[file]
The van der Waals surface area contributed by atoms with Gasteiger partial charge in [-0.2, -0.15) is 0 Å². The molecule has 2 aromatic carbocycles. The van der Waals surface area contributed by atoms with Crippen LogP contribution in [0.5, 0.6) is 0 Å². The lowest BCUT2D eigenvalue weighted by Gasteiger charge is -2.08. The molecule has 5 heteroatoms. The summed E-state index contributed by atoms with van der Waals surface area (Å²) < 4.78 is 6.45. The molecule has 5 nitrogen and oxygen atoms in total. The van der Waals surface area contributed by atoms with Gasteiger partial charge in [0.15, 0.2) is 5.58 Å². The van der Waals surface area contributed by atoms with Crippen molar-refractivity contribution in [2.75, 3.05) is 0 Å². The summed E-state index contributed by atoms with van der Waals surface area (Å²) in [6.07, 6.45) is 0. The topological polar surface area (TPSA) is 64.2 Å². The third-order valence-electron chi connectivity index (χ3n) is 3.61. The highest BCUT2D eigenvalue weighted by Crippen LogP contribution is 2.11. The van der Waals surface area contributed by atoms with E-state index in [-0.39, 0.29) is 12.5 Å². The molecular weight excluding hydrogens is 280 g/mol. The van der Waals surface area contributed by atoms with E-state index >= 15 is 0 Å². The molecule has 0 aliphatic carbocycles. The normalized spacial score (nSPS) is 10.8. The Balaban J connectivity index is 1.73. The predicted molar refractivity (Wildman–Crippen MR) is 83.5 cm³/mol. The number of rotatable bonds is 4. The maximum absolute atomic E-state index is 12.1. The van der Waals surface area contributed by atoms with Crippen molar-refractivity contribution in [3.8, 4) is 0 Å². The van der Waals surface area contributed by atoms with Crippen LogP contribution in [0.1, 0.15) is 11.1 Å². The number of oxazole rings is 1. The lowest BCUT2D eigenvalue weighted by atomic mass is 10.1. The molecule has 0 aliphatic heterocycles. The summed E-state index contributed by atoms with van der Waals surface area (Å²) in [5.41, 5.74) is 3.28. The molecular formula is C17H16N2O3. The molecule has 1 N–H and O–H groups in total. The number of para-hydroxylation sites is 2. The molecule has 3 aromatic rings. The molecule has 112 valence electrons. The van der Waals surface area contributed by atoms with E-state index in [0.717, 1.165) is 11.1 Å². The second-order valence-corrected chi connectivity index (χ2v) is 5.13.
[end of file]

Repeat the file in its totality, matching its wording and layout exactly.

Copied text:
The van der Waals surface area contributed by atoms with Gasteiger partial charge in [-0.2, -0.15) is 0 Å². The molecule has 2 aromatic carbocycles. The van der Waals surface area contributed by atoms with Crippen LogP contribution in [0.5, 0.6) is 0 Å². The lowest BCUT2D eigenvalue weighted by Gasteiger charge is -2.08. The molecule has 5 heteroatoms. The summed E-state index contributed by atoms with van der Waals surface area (Å²) < 4.78 is 6.45. The molecule has 5 nitrogen and oxygen atoms in total. The van der Waals surface area contributed by atoms with Gasteiger partial charge in [0.15, 0.2) is 5.58 Å². The van der Waals surface area contributed by atoms with Crippen molar-refractivity contribution in [2.75, 3.05) is 0 Å². The summed E-state index contributed by atoms with van der Waals surface area (Å²) in [6.07, 6.45) is 0. The topological polar surface area (TPSA) is 64.2 Å². The third-order valence-electron chi connectivity index (χ3n) is 3.61. The highest BCUT2D eigenvalue weighted by Crippen LogP contribution is 2.11. The van der Waals surface area contributed by atoms with E-state index in [-0.39, 0.29) is 12.5 Å². The molecular weight excluding hydrogens is 280 g/mol. The van der Waals surface area contributed by atoms with E-state index >= 15 is 0 Å². The molecule has 0 aliphatic carbocycles. The normalized spacial score (nSPS) is 10.8. The Balaban J connectivity index is 1.73. The predicted molar refractivity (Wildman–Crippen MR) is 83.5 cm³/mol. The number of rotatable bonds is 4. The maximum absolute atomic E-state index is 12.1. The van der Waals surface area contributed by atoms with Crippen molar-refractivity contribution in [3.8, 4) is 0 Å². The van der Waals surface area contributed by atoms with Crippen LogP contribution in [0.1, 0.15) is 11.1 Å². The number of oxazole rings is 1. The lowest BCUT2D eigenvalue weighted by atomic mass is 10.1. The molecule has 0 aliphatic heterocycles. The summed E-state index contributed by atoms with van der Waals surface area (Å²) in [5.41, 5.74) is 3.28. The molecular formula is C17H16N2O3. The molecule has 1 N–H and O–H groups in total. The number of para-hydroxylation sites is 2. The molecule has 3 aromatic rings. The molecule has 112 valence electrons. The van der Waals surface area contributed by atoms with E-state index in [0.717, 1.165) is 11.1 Å². The second-order valence-corrected chi connectivity index (χ2v) is 5.13.